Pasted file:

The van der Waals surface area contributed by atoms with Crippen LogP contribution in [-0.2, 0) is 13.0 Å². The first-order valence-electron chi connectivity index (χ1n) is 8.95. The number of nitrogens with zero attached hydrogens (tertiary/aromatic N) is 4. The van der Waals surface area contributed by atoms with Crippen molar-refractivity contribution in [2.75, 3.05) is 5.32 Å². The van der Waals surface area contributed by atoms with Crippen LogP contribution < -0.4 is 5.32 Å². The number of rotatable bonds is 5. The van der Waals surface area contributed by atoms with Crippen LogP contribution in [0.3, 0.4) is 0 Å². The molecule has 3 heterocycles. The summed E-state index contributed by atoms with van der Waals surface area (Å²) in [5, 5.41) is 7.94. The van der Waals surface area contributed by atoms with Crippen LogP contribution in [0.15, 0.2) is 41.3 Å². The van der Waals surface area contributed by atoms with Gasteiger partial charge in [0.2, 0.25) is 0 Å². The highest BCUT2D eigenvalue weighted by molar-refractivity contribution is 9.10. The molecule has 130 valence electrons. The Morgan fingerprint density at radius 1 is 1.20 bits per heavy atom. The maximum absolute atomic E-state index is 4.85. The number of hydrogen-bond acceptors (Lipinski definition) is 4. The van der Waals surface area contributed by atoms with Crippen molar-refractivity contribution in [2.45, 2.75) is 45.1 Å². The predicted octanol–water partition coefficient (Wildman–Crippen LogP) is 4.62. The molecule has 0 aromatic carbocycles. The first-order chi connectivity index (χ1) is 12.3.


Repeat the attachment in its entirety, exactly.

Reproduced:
The van der Waals surface area contributed by atoms with Crippen LogP contribution in [-0.2, 0) is 13.0 Å². The first-order valence-electron chi connectivity index (χ1n) is 8.95. The number of nitrogens with zero attached hydrogens (tertiary/aromatic N) is 4. The van der Waals surface area contributed by atoms with Crippen molar-refractivity contribution in [2.75, 3.05) is 5.32 Å². The van der Waals surface area contributed by atoms with Crippen LogP contribution < -0.4 is 5.32 Å². The number of rotatable bonds is 5. The van der Waals surface area contributed by atoms with Crippen LogP contribution in [0.3, 0.4) is 0 Å². The molecule has 3 heterocycles. The summed E-state index contributed by atoms with van der Waals surface area (Å²) in [5, 5.41) is 7.94. The van der Waals surface area contributed by atoms with Crippen LogP contribution in [0.15, 0.2) is 41.3 Å². The van der Waals surface area contributed by atoms with Gasteiger partial charge in [0.2, 0.25) is 0 Å². The highest BCUT2D eigenvalue weighted by molar-refractivity contribution is 9.10. The molecule has 130 valence electrons. The Morgan fingerprint density at radius 1 is 1.20 bits per heavy atom. The maximum absolute atomic E-state index is 4.85. The number of hydrogen-bond acceptors (Lipinski definition) is 4. The van der Waals surface area contributed by atoms with Crippen molar-refractivity contribution in [2.45, 2.75) is 45.1 Å². The predicted octanol–water partition coefficient (Wildman–Crippen LogP) is 4.62. The molecule has 0 aromatic carbocycles. The first-order chi connectivity index (χ1) is 12.3.